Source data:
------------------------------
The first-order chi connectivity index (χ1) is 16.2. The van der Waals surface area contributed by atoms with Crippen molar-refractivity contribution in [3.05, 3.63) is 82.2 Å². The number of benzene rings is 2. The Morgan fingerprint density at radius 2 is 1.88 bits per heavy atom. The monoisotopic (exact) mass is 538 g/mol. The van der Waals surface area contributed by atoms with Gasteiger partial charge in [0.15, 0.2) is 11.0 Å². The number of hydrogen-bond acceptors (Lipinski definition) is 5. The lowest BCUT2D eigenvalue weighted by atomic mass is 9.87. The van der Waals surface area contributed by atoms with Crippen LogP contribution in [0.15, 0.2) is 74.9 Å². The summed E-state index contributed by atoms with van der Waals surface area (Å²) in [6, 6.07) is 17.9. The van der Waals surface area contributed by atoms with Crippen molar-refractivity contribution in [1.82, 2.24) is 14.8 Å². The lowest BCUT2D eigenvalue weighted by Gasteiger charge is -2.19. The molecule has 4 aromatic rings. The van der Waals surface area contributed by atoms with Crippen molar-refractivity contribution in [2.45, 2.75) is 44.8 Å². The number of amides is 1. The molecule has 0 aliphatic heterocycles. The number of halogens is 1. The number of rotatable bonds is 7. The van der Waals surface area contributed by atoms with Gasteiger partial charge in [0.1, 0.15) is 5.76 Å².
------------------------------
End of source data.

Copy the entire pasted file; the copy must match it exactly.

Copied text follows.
The first-order chi connectivity index (χ1) is 16.2. The van der Waals surface area contributed by atoms with Crippen molar-refractivity contribution in [3.05, 3.63) is 82.2 Å². The number of benzene rings is 2. The Morgan fingerprint density at radius 2 is 1.88 bits per heavy atom. The monoisotopic (exact) mass is 538 g/mol. The van der Waals surface area contributed by atoms with Gasteiger partial charge in [0.15, 0.2) is 11.0 Å². The number of hydrogen-bond acceptors (Lipinski definition) is 5. The lowest BCUT2D eigenvalue weighted by atomic mass is 9.87. The van der Waals surface area contributed by atoms with Crippen LogP contribution in [0.15, 0.2) is 74.9 Å². The summed E-state index contributed by atoms with van der Waals surface area (Å²) in [6, 6.07) is 17.9. The van der Waals surface area contributed by atoms with Crippen molar-refractivity contribution in [1.82, 2.24) is 14.8 Å². The lowest BCUT2D eigenvalue weighted by Gasteiger charge is -2.19. The molecule has 4 aromatic rings. The van der Waals surface area contributed by atoms with Crippen molar-refractivity contribution in [2.45, 2.75) is 44.8 Å². The number of amides is 1. The molecule has 0 aliphatic heterocycles. The number of halogens is 1. The number of rotatable bonds is 7. The van der Waals surface area contributed by atoms with Gasteiger partial charge in [0.1, 0.15) is 5.76 Å².